Strategy 3: “Myoediting” Using CRISPR/Cas9

The slow evolution of gene therapy for DMD, coupled with the recent FDA setback, could be reason for pessimism. But then along came CRISPR.
Three papers in Science this week (Nelson et al, Tabebordbar et al and Long et al)10-12  used what the Long paper calls “myoediting” to eliminate exon 23 from the mouse model, standing in for exon 51 skipping in humans. The experiments introduce the components of the gene editing machinery in AAV vectors directly into muscles of postnatal animals.
CRISPR/Cas9 works at the site of the targeted gene itself, rather than remaining aboard AAV as part of an episome outside the chromosomes, as is the case for the vector used in conventional gene therapy.
All 3 studies report the long-sought production of dystrophin in skeletal muscle, and even in the diaphragm and in the cardiac muscle of the heart. In addition, the protein remained for months and enabled muscles to resist force.
Amy Wagers, PhD’s, group from the Harvard Stem Cell Institute (Tabebordbar et al) report particularly exciting findings because their protocol targeted muscle satellite cells, which are stem cells. When activated by an injury, satellite cells supply the nuclei that become the headquarters of cells that rebuild the tissue.
“Gene editing in satellite cells creates a pool of regenerative cells that now harbor a therapeutically modified DMD gene, and participation of these edited cells in the repair process delivers that edited gene into the fibers, so that the modified gene product – a truncated dystrophin ­ continues to be expressed,” Dr. Wagers told RDR.
Even if gene editing could correct the much more abundant skeletal and cardiac muscle cells, if satellite cells were unedited, they would continue to provide nuclei bearing the original mutation, diluting the effects of manipulation. Plus, dystrophin, in addition to maintaining the structural integrity of contracting muscle cells, helps satellite cells directly in muscle repair. “Thus, editing the DMD gene in satellite cells provides the potential to improve two key aspects of DMD pathology: myofiber fragility and poor muscle repair potential,” Dr. Wagers said. With built-in perpetuation of the therapeutic edit via stem cells, one treatment could do the trick.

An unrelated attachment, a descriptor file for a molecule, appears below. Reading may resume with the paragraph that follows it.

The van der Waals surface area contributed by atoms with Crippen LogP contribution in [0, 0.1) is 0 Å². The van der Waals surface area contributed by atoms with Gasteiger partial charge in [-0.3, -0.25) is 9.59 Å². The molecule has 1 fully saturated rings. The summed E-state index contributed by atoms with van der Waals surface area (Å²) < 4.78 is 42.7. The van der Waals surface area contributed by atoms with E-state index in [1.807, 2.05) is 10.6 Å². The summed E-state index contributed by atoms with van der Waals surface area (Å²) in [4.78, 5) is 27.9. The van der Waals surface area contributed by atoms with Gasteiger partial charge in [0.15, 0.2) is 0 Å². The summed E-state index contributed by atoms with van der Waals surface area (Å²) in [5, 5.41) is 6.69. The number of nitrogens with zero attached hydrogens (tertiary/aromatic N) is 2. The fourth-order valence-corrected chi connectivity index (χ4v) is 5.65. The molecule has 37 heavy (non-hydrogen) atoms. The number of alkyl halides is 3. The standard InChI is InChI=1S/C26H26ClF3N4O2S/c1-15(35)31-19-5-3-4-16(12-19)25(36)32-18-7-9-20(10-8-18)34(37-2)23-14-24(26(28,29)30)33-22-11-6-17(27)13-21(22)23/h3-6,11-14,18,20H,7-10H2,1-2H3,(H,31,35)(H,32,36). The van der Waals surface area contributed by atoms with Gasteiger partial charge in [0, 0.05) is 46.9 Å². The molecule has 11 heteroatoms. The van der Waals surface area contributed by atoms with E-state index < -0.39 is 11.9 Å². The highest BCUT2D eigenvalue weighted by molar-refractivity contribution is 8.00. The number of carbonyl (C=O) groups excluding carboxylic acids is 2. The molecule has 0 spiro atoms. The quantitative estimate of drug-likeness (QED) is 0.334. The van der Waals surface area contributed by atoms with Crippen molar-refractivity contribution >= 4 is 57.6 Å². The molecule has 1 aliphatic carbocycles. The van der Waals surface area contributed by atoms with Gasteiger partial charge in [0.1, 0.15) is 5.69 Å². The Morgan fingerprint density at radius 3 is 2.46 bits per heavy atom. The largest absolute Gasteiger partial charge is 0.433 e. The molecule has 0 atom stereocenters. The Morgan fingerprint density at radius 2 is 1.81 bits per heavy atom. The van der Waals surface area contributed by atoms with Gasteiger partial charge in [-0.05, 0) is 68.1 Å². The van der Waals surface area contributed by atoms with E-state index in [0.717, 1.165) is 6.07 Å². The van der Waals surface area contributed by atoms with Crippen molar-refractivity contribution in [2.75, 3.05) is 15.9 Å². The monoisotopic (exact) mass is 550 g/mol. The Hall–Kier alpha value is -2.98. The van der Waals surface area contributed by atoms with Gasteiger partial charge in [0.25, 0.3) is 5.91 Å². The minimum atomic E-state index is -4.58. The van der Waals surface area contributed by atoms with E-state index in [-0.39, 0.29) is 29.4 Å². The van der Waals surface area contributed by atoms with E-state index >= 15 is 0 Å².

Tackling DMD with myoediting improves upon gene therapy and antisense oligos in several ways. “The dystrophin gene with mutations in the hotspot region around exons 45-50, along with the additional removal of exon 51, contains much more of the dystrophin gene than the minigene and thus also generates a protein with greater functionality that is more similar to the normal protein,” said Dr. Gersbach.
The response in terms of both gene expression and protein production is also superior to previous strategies, sufficient to potentially have clinical impact. Just restoring 3 to 15% of dystrophin levels in skeletal muscle, as seen in the gene-edited mice, could counter skeletal and cardiac muscle decline if extrapolated to humans, and a 30% restoration would completely ameliorate the pathology. “We know from animal studies and the exon skipping studies that low levels of dystrophin are sufficient to have a beneficial effect,” said Dr. Gersbach.
“Gene editing provides permanent correction of the mutation responsible for DMD. It does not require lifelong delivery,” pointed out Eric Olson, PhD, The Robert A. Welch Distinguished Chair in Science at the University of Texas Southwestern Medical Center and corresponding author on the Long et al paper.
And last but certainly not least, CRISPR/Cas9 makes possible the multiplexing that has eluded conventional gene therapy. The ability to target more than one part of the dystrophin gene could bring 83% of patients into the candidate pool.
Of course a long road stretches from promising results in mice to a boy who can walk farther in six minutes and live beyond young adulthood, especially when gene therapy and antisense oligos, which had a head start compared to CRISPR/Cas9, have yet to reach clinical practice. Finding a way to treat all muscle groups systemically is still a hurdle, as is designing the most meaningful clinical trials. “While there are obvious differences between an oligonucleotide drug and a gene editing therapy, there is much that we can learn from those trials and what the FDA would like to see in the development of a DMD drug. A tremendous amount of work remains to understand the safety of in vivo delivery of CRISPR/Cas9. But we envision that CRISPR may represent a possible single treatment therapy,” summed up Dr. Gersbach.
When might the first clinical trial using myoediting to treat DMD begin? “I think within a few years, as soon as the process can be scaled up and safety issues can be addressed,” said Dr. Olson.